TD says people with disabilities 'not charity cases'


People with disabilities should not be regarded as charity cases, the Dáil was told during a debate on disability funding and services.

Simon Harris (FG, Wicklow) said it drove “people with disabilities crazy when the debate is reduced to one about social welfare cheques”.

Such payments were vital to many people, but “we must stop talking about people with disabilities as charity cases”.

“All too often the culture and viewpoint in this House and often in broader society is that the State writes the cheque, hands it to the person with a disability and it is a case of job done, social conscience eased; we have done our bit.”

It was “a rights agenda and a programme of reform we must focus on”, he said during the debate on a Fianna Fáil Private Members’ Motion.

Special education needs

Mr Harris said he had a relative with special education needs who was born and grew up during the boom. “When Fianna Fáil was in government disability services were well funded,” he added. “We also have that aim. However, my relative could not access many of the services he needed.

“People with disabilities will explain that even when the country was flush with money, when it was thrown around like confetti, there was still an issue with disability services.”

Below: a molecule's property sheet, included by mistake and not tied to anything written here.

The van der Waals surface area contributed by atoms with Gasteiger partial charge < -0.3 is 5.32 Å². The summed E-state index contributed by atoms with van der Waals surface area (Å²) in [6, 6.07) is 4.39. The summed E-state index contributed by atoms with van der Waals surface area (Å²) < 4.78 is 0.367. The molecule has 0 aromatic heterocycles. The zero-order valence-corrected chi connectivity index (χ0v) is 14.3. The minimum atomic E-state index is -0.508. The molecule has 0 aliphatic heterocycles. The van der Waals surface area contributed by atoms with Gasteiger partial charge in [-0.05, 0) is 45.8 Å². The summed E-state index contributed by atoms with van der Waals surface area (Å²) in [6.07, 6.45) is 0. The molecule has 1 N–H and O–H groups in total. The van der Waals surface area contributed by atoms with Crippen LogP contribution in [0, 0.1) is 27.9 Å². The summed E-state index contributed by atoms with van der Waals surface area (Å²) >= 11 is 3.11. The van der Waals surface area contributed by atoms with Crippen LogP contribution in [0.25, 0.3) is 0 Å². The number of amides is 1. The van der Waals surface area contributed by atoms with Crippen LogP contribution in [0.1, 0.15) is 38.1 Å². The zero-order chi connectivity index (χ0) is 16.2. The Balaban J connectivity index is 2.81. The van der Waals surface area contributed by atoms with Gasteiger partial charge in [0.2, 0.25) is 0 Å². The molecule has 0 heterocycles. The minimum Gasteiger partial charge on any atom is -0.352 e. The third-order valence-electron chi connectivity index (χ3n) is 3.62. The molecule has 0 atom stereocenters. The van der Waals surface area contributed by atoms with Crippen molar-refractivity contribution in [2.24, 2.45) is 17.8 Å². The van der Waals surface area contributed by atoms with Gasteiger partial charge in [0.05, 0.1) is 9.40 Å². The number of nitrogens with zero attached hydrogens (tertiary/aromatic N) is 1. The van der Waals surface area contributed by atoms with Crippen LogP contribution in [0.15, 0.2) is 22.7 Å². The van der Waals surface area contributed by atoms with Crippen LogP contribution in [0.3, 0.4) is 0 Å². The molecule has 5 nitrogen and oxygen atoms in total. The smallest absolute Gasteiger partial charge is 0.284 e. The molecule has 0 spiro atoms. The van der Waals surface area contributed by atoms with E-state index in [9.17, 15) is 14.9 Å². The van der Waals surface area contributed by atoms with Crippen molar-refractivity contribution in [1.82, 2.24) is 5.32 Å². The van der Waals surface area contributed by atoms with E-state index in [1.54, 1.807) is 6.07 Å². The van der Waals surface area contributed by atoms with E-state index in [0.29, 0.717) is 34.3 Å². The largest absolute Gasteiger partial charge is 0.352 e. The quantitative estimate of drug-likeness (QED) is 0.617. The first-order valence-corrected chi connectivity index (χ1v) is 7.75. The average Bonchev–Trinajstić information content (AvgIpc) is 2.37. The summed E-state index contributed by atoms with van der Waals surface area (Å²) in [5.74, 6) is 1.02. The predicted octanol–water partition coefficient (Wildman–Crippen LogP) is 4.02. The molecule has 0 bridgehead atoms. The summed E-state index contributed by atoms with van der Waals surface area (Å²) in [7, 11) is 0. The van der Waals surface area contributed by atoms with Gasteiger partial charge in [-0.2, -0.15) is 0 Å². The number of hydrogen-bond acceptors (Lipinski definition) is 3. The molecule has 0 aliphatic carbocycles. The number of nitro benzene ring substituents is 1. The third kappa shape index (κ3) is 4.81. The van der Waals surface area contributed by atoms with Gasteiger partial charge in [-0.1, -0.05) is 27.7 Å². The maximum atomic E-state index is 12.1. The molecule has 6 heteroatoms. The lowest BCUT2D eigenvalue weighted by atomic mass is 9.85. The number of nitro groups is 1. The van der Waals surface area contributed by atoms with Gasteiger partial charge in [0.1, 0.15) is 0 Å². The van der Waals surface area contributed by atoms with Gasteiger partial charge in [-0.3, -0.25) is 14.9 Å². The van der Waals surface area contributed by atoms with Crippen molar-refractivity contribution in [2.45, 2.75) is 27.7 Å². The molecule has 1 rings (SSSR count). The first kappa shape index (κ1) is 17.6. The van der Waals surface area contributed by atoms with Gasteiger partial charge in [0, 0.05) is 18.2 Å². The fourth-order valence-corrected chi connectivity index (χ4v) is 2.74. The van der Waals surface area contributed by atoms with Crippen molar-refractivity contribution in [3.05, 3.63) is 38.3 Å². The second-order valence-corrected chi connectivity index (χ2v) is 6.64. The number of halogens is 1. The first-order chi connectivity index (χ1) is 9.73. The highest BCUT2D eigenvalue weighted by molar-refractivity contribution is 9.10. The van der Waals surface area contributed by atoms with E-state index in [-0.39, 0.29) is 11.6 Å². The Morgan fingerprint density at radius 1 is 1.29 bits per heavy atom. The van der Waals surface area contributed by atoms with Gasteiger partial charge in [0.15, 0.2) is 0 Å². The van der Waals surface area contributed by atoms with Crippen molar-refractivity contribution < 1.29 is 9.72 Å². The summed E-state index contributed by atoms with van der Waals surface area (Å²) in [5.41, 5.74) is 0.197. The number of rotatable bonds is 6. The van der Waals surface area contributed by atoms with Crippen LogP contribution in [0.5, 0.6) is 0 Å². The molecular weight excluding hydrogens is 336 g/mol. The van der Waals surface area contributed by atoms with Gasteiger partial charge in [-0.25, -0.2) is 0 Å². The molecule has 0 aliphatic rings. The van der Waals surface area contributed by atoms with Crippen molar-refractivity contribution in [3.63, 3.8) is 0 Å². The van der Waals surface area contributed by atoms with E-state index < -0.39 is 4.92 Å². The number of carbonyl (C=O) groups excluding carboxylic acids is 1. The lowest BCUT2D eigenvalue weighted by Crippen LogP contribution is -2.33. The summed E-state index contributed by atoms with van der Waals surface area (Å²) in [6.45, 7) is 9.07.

They “want us to listen and to pursue and progress a rights-based agenda that recognises that the needs of people with disabilities go above and beyond a weekly or monthly social welfare payment”.

Mr Harris also said the State “must plan better for school-leavers with intellectual disabilities”. The big rush every summer to find places was unacceptable.

“We must move to a system of personalised budgets and examine the type of place a person wants” and give them the dignity to choose the place “rather than assigning the money to a service provider”.

“Extensive supports”

Minister of State for Health Alex White said funding provided to programmes, in addition to the annual €1.4 billion investment by the HSE, “enables people with disabilities to avail of an extensive range of financial supports and services”. The challenge was to ensure the funding was used effectively and “directed to the needs of the individual in the first instance”.

Fianna Fáil health spokesman Billy Kelleher, who introduced the motion which called on the Government not to impose arbitrary cuts in funding to service providers, said he did not expect extra funding.

“In the name of God,” Mr Kelleher said, “will the Government do something about removing the arbitrary assessment and examine the individual organisations doing a wonderful job, day in, day out, throughout the country?”

If an organisation was inefficient “then deal with it, but do not make everybody pay”.